The end of the series is finally here. Having been promised the end of the world, I expected complete annihilation, even if I wasn’t sure precisely what form it would take. It certainly starts out as expected, with a massive battle between the forces of Archibald Chamberlain, President of the Confederacy, and Premier Xiaolin Mao, leader of the PRA (and wife of Death). The battle is protracted, with a series of surprises: each side seizes victory from apparent defeat, more than once. In the end Mao’s forces lose, but the body count is so high that it is not much of a victory.
Mao herself is saved, courtesy of an intervention by the Kingdom. Despite his victory, Chamberlain and his hostage Bel Solomon both fall in a showdown with the last remaining Texas Ranger. The Four Horsemen have a final battle in the Valley of the Gods, which leaves only Death standing. At Armistice another great treaty is signed: every end is also a new beginning. Babylon’s AI finally confesses that he was programmed to show him the world in a certain way–as a broken world that needed to be destroyed–but because of a promise made to his father, Death, he tells Babylon to take off the AI helmet.
This is the true resolution. Babylon finally sees the world as it is, instead of the desolate apocalyptic landscape which the AI had been programmed to show him. His mother loves him, and love is the great organizing principle of the world. The world of the series has ended, but a new one has risen in its place. It is not the expected ending for the series–which would have involved ever-escalating battle, culminating in explosions and a white screen–but a more realistic one. The world does not end: it continues, older and wiser, and ready to move on to a more realistic status. The series stopped using subtitles for the collected editions awhile back. But this one could have been “The End,” or possibly “An End and a Beginning.”
I was not a fan of Chew, the hit Image series written by John Layman with art by Rob Guillory, so this one was not on my radar. Since the art is again Guillory’s the visual similarities should be expected. But the concept and writer’s voice are also similar, making this an impressive debut for Guillory the writer (he already won a Harvey award for Best New Talent in 2010 for his art on Chew, and the series won two Eisner awards). This is another “weird science” story: the Jenkins Family Farm grows bio-agricultural replacement human organs.
But the story proper begins with Zeke Jenkins and his family preparing for a visit to the farm. Zeke has been estranged from his father Jedidiah (part of a long line of farmers and inventor of the stem cell that was combined with plant DNA to create the bio-engineered plants grown on the farm). Family drama will form a large part of the story, grounding the surreal science. There is plenty of drama in the family’s relationship with the small nearby town of Freetown as well. And history: especially with Jed’s former associate Monica Thorne (who also happens to be running for mayor).
There’s more: mysterious Russian agents out to steal the stem cell secret; an old friend in town who opposes the work of the Farm; and signs that the Farm’s mutations have spread in uncontrolled ways, with unexpected results. These include mutant animals in town, weird new effects in patients who received the replacements, and a secret that Thorne has been keeping (as well as a military connection Zeke’s sister Andrea is apparently still serving). Quite a rich opening arc, with lots of possibilities. Not surprisingly, the subject matter is perfectly suited to Guillory’s cartoonish visual style (exaggerated, almost parody-like facial expressions are a specialty). He gets to write what he likes to draw!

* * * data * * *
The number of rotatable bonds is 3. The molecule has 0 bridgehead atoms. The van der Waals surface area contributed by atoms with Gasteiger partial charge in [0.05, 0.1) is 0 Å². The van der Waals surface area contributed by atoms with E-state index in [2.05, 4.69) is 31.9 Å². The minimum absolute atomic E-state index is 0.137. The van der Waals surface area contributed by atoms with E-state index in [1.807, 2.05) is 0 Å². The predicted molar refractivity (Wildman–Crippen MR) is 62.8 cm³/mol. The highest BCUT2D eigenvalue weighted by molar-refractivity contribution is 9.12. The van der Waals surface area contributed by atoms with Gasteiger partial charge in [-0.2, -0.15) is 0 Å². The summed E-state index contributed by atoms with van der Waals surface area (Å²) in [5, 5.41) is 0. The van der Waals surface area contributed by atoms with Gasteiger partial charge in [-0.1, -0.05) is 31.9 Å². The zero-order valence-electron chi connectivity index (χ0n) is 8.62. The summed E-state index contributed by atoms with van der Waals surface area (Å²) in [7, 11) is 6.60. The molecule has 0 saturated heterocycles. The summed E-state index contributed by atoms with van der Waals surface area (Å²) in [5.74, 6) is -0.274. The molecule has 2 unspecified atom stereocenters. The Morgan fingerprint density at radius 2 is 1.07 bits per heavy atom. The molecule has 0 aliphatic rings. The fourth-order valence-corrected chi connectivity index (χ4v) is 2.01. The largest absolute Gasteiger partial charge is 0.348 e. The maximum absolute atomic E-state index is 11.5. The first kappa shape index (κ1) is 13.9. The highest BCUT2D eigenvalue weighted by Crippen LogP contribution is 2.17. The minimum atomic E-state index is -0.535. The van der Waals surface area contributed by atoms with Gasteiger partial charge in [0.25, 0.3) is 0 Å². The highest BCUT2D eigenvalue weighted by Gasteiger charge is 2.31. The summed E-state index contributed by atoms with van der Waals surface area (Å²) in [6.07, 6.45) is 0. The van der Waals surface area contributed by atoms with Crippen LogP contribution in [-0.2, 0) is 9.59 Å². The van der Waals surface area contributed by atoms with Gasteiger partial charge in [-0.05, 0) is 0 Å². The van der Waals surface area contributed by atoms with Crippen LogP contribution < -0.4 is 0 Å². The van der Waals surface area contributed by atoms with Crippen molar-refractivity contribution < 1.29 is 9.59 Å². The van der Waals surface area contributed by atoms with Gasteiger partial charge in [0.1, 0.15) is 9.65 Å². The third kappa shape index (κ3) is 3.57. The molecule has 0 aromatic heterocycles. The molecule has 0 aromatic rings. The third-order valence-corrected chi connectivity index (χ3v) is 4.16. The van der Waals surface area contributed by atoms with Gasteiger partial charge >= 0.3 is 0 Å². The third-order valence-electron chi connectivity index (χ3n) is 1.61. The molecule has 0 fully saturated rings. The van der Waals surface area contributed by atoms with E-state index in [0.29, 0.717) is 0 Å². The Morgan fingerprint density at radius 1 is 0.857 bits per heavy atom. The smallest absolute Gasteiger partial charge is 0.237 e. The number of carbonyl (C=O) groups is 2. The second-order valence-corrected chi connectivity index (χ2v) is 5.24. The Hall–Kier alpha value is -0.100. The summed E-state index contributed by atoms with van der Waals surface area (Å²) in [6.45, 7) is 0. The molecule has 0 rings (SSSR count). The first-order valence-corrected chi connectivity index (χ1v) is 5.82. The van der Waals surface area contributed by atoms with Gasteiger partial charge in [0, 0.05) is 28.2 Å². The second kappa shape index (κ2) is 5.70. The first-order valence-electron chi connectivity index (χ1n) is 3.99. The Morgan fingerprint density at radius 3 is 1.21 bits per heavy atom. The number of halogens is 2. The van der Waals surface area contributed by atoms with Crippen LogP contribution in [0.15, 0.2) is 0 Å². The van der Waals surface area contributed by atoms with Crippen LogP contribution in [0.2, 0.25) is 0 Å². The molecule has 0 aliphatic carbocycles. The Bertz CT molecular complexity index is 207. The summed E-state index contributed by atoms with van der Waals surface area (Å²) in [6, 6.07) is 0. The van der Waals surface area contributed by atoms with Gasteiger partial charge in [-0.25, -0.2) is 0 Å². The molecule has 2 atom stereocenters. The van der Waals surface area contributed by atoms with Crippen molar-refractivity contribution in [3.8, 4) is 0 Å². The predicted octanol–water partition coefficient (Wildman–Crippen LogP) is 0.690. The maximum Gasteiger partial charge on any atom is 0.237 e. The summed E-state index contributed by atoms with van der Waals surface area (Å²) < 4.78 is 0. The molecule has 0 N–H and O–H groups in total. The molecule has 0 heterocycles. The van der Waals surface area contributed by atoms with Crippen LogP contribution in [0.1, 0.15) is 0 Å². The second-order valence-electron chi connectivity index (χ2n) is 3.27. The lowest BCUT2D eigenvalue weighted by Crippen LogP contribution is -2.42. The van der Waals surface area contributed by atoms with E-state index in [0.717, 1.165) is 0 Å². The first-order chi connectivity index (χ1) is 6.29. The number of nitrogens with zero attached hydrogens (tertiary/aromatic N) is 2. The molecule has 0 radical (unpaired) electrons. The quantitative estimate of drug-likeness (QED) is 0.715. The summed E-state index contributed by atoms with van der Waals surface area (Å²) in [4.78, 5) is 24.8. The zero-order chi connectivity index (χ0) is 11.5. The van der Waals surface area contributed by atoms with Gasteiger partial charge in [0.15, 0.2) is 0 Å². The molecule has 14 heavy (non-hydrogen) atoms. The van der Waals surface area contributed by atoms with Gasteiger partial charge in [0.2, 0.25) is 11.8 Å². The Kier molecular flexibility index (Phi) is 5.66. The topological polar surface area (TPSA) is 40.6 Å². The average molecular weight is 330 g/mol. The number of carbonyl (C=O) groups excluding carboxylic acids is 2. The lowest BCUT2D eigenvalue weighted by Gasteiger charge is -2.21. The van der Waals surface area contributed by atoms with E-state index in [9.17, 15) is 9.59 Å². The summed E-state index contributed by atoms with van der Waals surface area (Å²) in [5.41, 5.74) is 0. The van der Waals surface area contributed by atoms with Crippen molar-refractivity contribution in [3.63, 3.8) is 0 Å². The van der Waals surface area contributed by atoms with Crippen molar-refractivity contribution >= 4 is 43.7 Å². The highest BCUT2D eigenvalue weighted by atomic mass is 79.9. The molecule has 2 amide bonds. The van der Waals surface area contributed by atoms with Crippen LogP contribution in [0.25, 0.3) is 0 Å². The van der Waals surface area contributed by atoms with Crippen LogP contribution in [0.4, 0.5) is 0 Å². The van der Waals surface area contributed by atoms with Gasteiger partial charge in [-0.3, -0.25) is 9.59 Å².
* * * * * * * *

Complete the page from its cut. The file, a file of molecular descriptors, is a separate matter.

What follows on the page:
Max Winters is a pulp writer in 1930s New York, churning out Westerns at five cents a word. It turns out that the Red River Kid (his signature character) is actually based on his earlier life in Wyoming as an outlaw known as the Red Rock Kid: that history is told gradually through flashbacks. After suffering a major heart attack (while trying to defend a Jew on the subway) Max has reason to recollect. When he decides to attempt a robbery he meets up with his past again, in the form of Jeremiah Goldman, one of the Pinkerton detectives who had pursued him back in the day.
Goldman isn’t just there to protect Max from himself. He has a business proposition: he wants Max to help him steal a crate of cash from some American Nazis, claiming that the money is part of regular shipments to Germany. The robbery does not go as planned. Goldman was really after ledgers detailing prominent Americans who have been secretly donating to the Nazi cause. To make up for his deception, he gives Max the deed to a house in Queens and a bank account with $8,000 in it: the things Max wanted for his wife Rosa.
After getting out of the hospital Max reads about an exposed banker forced to resign in disgrace, and goes to see Goldman to congratulate him. He finds him dead, killed by Nazis in the building while trying to defend the sister of one of them. Despite a brief fantasy of living in Queens with Rosa, Max knew he was on borrowed time. So he chooses to go out like an outlaw, in a blaze of glory.
The Brubaker/Phillips collaborations have set a high bar, one which Pulp easily clears. A tribute to the pulp tradition (as the title promises), it is at the same time a meditation on justice, aging, violence, and societal change. The story line sets up a rich visual world shifting between the Wild West and New York City: exciting to read and beautiful to look at. A triumph.